The term ‘floating rate’ means that the interest rate on the loan increases or decreases as the benchmark rate moves up or down. So the interest rate on floating rate loans increases as benchmark rates increase, and decreases as the benchmark rate decreases.

The interest rate on fixed rate loans stays the same, no matter what happens to the benchmark rate. Therefore, fixed rate loans may be more advantageous when interest rates decrease (since the fixed rate stays the same, investors are earning a premium over the decreasing benchmark rate), and floating rate loans may be more advantageous when interest rates increase (since they rise in tandem with the benchmark rate).

Interest rate moves are extremely difficult to predict (just ask all of those ‘experts’ who have been predicting a Fed rate cut for about a year now). For that reason, Heron Finance takes steps to mitigate interest rate risk, including:

  • Mix of Fixed and Floating Rates: We employ a hedging strategy whereby we invest in both fixed and floating rate loans, to protect against interest rate risk in either direction.
  • Diversification: Diversifying across industries and geographic regions helps mitigate interest rate risk, as rising rates affect sectors and countries differently.
  • Limited Lifetime Loans: Similar to macroeconomic risk, limiting the lifetime of our loans mitigates against interest rate risk. If rates rise or fall, our short-duration loans have less time to be negatively impacted.

Liquidity Risk

Private credit investments typically carry extended lockup periods (the amount of time after investment that you have to wait before requesting a withdrawal), and liquidity concerns (funds may take longer than expected to actually liquidate your investment, once you make a redemption request).

Private credit is an inherently illiquid asset. Unlike stock and bond investments, investor capital is locked up for a period of time as borrowers invest that money in their business operations. This makes liquidity risk management a key determinant in many investors’ decisions about whether to invest in this asset class,

Some say that illiquidity is ‘baked in’ to the private credit investment model, because of the lack of a transparent secondary market. In the public markets, investors can purchase stocks or bonds and resell them instantly on a public exchange to liquidate their position. In the private markets, reselling an investment is much more time consuming, hence exiting a private credit investment ‘early’ (before the maturity date) is more difficult, which makes liquidity tougher to come by.[2]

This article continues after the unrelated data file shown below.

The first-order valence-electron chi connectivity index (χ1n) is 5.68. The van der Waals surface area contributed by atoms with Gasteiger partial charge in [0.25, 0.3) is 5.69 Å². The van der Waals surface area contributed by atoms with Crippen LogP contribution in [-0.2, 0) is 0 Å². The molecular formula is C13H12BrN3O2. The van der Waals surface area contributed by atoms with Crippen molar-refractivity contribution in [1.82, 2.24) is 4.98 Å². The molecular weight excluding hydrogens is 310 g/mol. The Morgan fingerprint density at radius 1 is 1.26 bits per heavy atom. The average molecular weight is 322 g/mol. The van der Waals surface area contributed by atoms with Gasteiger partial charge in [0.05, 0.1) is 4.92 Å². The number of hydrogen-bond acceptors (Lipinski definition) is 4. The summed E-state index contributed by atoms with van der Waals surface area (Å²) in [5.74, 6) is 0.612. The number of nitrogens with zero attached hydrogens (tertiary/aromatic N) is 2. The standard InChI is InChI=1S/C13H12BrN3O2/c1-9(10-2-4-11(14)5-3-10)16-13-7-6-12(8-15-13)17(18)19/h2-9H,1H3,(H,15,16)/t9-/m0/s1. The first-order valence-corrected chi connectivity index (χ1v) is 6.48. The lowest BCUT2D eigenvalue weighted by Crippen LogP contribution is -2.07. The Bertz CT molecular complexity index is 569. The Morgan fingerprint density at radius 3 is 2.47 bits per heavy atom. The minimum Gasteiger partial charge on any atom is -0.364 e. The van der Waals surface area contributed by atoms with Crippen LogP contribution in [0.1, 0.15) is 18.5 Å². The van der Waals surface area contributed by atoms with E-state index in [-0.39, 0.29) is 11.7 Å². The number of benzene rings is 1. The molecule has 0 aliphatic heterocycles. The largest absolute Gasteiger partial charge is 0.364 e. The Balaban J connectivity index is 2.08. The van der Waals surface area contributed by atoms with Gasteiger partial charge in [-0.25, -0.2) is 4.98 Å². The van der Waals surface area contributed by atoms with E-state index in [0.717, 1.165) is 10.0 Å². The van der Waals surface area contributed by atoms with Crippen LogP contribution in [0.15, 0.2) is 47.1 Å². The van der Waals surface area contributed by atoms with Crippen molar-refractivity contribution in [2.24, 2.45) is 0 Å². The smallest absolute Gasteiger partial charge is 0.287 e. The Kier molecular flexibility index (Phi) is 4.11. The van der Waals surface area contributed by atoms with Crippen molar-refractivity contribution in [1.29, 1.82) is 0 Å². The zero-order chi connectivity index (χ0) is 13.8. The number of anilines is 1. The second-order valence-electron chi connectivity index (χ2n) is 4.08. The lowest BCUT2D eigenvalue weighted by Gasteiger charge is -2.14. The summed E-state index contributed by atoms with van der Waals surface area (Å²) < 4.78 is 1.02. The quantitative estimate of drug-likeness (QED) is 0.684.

Of course, the lack of a secondary market is predicated on the fact that most private credit funds operate as closed-end funds (CEFs). This means that the funds raise money for a particular deal or portfolio of deals, and once the total fundraise is complete, the fund is closed for further investment.

Heron Finance is not a CEF.

We are a robo-advisor, which means we accept investment from accredited investors without a specific end date. When an investor on Heron Finance redeems a position, we use our own capital to purchase their position. An affiliate of Heron Finance maintains an inventory of deals for clients of the RIA to purchase as they invest on the platform.

To be clear–this is not a secondary market. There is no peer-to-peer swapping of positions. We have allocated a portion of our own balance sheet capital specifically for the purpose of “smoothing out” potential liquidity challenges. This internal liquidity reserve is used to purchase a portion of our client’s investments, allowing us to quickly respond to certain liquidity needs, and ensuring that our clients have the option to liquidate a portion of their portfolio. This structure is a unique alternative to a secondary market, and this is how we are able to target liquidity in as little as 30 days from the date of request (we are not guaranteeing 30-day liquidity, but will leverage our unique structure to make a best effort at liquidating positions at least 30 days from the date of request).

For more information, check out our approach to liquidity.

In Conclusion

Private credit offers a compelling opportunity for investors seeking to diversify their portfolios and enhance returns. Of course, no investment comes without risk–and private credit is no different. Default risk, macroeconomic risk, interest rate risk, and liquidity risk are all genuine concerns of investors in this asset class.

Heron Finance is taking steps to address each of these risks by employing strategic risk mitigation measures such as portfolio diversification, thorough due diligence practices, a unique investment structure, and a reliance on seasoned credit professionals with a wealth of experience in the sector.

For specific questions about investing on Heron Finance, check out our FAQ page.

And if you’re an accredited investor, you can start investing in private credit with as little as $100! Simply click the button below to get started.


  1. Source: Blackstone ↩︎

  2. Source: Federal Reserve ↩︎